Omega Healthcare (OHI) announced third quarter results last night that took many investors by surprise, sending the stock down as much as 10% in early trading this morning.
For those who are unfamiliar with the company, Omega Healthcare is a real estate investment trust (REIT) that provides financing and capital primarily to skilled nursing facilities (SNFs). In fact, Omega is the largest SNF-focused REIT and generates 84% of its revenue from SNFs.
Patients discharged from hospitals are sent to SNFs when they still require care or rehab before they can be sent home. Compared to hospitals, SNFs can provide short-term care on a more affordable basis to save healthcare costs.
Several of Omega’s tenants are under financial pressure, which caused the company to place one of them (Orianna Health Systems) on a cash basis for accounting purposes after the operator continued missing its budget and failed to pay its monthly rent obligations.
In other words, Omega Healthcare will only recognize revenue from this operator as it receives cash. Omega plans to move some or all of Orianna’s properties to new operators over the next six months or so, but annual contracted rent from the properties is expected to decrease from $46 million to a range of $32 million to $38 million once the transition is complete.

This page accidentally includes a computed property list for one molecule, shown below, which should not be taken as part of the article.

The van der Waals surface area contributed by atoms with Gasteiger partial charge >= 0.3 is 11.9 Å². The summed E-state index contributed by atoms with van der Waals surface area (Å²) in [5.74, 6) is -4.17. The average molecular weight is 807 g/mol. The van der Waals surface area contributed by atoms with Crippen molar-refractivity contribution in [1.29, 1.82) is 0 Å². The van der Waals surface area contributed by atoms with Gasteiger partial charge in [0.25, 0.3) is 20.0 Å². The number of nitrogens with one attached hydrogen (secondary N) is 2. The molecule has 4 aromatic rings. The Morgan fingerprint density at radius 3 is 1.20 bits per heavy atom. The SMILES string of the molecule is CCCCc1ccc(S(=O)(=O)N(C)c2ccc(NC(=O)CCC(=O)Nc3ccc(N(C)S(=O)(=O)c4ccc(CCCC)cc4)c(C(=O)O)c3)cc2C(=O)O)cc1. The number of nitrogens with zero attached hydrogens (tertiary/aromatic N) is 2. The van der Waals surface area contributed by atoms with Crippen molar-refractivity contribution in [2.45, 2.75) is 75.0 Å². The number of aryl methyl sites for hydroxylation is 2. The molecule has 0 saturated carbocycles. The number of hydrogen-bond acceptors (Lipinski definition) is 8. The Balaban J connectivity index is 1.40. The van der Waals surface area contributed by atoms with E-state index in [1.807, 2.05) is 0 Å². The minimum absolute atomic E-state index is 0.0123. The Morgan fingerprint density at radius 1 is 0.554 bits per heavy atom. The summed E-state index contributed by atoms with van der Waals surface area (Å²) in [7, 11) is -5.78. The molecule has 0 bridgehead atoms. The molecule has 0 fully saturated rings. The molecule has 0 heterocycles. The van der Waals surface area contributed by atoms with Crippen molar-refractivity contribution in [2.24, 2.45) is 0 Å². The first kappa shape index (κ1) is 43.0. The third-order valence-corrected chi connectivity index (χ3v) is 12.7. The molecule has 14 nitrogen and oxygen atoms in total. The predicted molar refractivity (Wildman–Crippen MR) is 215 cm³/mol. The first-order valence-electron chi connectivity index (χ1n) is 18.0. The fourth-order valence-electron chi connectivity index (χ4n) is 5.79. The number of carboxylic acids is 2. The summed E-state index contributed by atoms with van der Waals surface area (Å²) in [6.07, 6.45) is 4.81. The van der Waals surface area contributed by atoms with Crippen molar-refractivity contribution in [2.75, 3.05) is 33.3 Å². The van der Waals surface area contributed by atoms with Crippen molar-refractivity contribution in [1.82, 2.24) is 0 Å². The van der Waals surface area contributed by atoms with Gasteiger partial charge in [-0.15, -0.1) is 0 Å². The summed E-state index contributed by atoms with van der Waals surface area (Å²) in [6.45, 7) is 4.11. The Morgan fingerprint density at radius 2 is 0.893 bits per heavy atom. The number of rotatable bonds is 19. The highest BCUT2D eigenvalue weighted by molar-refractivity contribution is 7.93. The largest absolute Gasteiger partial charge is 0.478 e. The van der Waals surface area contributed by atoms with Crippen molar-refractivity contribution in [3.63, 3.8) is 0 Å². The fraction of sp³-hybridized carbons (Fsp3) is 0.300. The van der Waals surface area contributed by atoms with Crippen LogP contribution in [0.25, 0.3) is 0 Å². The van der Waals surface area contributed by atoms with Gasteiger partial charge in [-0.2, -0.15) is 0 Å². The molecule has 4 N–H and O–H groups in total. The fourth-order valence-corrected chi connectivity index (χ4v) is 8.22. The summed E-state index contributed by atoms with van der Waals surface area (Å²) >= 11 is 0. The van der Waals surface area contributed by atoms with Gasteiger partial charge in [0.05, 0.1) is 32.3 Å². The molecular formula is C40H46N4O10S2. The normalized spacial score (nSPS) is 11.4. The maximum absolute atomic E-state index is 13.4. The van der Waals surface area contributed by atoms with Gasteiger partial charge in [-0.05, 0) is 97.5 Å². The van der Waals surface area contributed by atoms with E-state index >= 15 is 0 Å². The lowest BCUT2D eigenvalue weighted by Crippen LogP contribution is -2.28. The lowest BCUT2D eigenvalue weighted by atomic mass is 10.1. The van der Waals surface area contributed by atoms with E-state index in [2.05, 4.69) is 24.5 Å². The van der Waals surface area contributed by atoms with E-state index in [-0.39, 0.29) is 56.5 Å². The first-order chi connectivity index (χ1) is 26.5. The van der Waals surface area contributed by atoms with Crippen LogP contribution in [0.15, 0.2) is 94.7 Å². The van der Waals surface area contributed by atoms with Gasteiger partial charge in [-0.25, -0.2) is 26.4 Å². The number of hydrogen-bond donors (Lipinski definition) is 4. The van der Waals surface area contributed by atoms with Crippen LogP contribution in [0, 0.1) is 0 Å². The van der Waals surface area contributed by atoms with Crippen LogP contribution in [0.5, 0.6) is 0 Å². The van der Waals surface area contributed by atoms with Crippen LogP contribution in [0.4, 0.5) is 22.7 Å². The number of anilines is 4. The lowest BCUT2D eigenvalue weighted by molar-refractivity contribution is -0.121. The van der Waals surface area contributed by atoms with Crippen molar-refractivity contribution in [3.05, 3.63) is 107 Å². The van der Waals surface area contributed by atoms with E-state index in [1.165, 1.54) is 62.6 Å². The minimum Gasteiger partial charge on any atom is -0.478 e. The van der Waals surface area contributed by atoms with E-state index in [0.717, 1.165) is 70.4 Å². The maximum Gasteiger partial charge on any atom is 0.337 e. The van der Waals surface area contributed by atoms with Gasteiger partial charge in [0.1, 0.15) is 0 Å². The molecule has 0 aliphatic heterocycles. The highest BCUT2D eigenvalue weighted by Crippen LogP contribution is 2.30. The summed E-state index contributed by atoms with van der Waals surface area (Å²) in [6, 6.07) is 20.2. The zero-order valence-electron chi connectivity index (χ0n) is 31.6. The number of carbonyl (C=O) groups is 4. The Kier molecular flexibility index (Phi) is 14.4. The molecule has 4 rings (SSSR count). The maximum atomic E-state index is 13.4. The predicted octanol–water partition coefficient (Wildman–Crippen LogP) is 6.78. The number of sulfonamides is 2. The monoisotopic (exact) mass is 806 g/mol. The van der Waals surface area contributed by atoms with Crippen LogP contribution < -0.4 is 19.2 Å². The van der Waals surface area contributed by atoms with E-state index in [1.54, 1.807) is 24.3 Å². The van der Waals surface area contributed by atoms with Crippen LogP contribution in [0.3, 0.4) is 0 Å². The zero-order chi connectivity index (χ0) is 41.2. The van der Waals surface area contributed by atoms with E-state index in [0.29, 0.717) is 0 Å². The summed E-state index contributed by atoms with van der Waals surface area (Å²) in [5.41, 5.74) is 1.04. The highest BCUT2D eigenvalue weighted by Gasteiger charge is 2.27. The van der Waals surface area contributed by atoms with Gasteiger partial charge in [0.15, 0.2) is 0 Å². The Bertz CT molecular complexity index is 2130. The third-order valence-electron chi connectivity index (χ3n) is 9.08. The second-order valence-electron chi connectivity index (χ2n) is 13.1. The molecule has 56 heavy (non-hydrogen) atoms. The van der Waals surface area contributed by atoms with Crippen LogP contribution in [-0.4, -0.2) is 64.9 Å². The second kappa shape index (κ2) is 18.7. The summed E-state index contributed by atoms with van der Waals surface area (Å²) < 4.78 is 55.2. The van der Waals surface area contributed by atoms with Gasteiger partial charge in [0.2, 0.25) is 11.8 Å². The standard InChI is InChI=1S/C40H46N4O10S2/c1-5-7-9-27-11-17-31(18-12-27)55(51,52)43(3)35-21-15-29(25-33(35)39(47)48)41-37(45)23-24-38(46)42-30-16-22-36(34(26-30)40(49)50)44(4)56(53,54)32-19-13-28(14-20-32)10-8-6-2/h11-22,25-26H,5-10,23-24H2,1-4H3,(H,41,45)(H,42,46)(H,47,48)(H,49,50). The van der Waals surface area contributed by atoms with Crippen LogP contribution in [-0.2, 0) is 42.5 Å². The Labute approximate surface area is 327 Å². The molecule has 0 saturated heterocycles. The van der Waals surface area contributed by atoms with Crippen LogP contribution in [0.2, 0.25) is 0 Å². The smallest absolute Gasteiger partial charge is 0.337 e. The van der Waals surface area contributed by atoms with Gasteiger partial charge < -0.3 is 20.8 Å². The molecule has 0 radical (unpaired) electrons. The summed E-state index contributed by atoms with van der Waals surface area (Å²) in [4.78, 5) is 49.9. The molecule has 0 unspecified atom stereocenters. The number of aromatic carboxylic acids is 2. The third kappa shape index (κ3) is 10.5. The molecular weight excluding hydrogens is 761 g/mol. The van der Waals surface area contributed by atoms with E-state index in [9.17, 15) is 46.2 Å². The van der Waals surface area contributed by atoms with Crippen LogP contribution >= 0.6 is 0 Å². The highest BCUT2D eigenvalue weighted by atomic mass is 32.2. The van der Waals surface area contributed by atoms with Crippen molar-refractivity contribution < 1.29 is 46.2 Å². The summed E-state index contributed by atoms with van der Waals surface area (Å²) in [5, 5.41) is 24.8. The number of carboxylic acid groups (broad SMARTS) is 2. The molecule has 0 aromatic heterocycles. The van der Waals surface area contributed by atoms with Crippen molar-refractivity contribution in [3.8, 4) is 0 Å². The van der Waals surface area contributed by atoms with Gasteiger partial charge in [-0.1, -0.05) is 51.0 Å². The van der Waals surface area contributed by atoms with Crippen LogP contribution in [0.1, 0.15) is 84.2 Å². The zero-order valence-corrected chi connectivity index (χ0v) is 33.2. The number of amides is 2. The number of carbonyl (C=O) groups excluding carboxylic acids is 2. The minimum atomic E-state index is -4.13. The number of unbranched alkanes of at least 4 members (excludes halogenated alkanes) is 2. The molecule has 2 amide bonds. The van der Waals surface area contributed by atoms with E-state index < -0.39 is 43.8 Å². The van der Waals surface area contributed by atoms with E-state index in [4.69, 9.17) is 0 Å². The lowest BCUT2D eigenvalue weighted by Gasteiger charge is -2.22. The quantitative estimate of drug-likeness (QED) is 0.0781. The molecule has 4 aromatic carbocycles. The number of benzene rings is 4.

In addition to Orianna, management commented that Signature, the company’s third-largest operator (6.7% of annualized third quarter revenue), was facing liquidity challenges to pay rent on a timely basis.
Signature fell further behind schedule during the third quarter, although the vast majority of its rent due is covered by a revolving credit agreement.
Omega was also looking at deferring 10% of total rent from Signature (around 0.67% of company-wide rent) for three years, so this doesn’t seem to be a huge concern for now.
Regardless, when combined with Orianna, these two tenants accounted for close to 12% of annualized contractual rent during the third quarter.
Source: Omega Healthcare Earnings Release
Omega Healthcare also placed a non-top 10 operator, Daybreak, on a cash basis in September due to a short-term liquidity crunch the company faced; however, Daybreak is expected to pay full rent starting in January and is not comparable to Orianna’s situation.
Signature does have a restructuring plan in place that involves some potential asset sales, and management is taking more powerful steps to right-size performance with the Orianna portfolio, but it’s discomforting to know that important tenants are struggling.
That’s especially true in light of fears that have surrounded the SNF industry for several years. More specifically, skilled nursing generally has higher reimbursement risk than other areas of healthcare because SNFs depend more on Medicare and Medicaid reimbursements from the government.
In fact, private pay only accounted for 12.2% of Omega’s operator revenue mix as of June 30, 2017, with Medicaid (51.9%) and Medicare / Insurance (35.9%) accounting for the remainder.
As a result, changes in federal policies and increased scrutiny over billing practices of SNF operators have potential to materially impact the ability of Omega Healthcare’s tenants to meet their lease obligations.